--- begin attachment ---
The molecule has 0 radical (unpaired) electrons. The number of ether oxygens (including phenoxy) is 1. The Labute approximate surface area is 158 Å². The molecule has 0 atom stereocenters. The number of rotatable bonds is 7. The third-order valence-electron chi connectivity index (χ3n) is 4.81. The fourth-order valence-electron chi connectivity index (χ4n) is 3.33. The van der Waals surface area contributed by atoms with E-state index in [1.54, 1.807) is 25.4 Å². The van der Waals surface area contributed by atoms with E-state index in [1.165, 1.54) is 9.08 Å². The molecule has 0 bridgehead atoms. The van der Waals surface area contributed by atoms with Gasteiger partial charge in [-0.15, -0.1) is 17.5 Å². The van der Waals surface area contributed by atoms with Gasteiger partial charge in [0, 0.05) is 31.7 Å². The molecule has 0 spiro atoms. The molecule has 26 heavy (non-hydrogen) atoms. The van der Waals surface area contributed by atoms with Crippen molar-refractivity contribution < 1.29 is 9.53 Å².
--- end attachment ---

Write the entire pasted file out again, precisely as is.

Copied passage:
The molecule has 0 radical (unpaired) electrons. The number of ether oxygens (including phenoxy) is 1. The Labute approximate surface area is 158 Å². The molecule has 0 atom stereocenters. The number of rotatable bonds is 7. The third-order valence-electron chi connectivity index (χ3n) is 4.81. The fourth-order valence-electron chi connectivity index (χ4n) is 3.33. The van der Waals surface area contributed by atoms with E-state index in [1.54, 1.807) is 25.4 Å². The van der Waals surface area contributed by atoms with E-state index in [1.165, 1.54) is 9.08 Å². The molecule has 0 bridgehead atoms. The van der Waals surface area contributed by atoms with Gasteiger partial charge in [-0.15, -0.1) is 17.5 Å². The van der Waals surface area contributed by atoms with Gasteiger partial charge in [0, 0.05) is 31.7 Å². The molecule has 0 spiro atoms. The molecule has 26 heavy (non-hydrogen) atoms. The van der Waals surface area contributed by atoms with Crippen molar-refractivity contribution < 1.29 is 9.53 Å².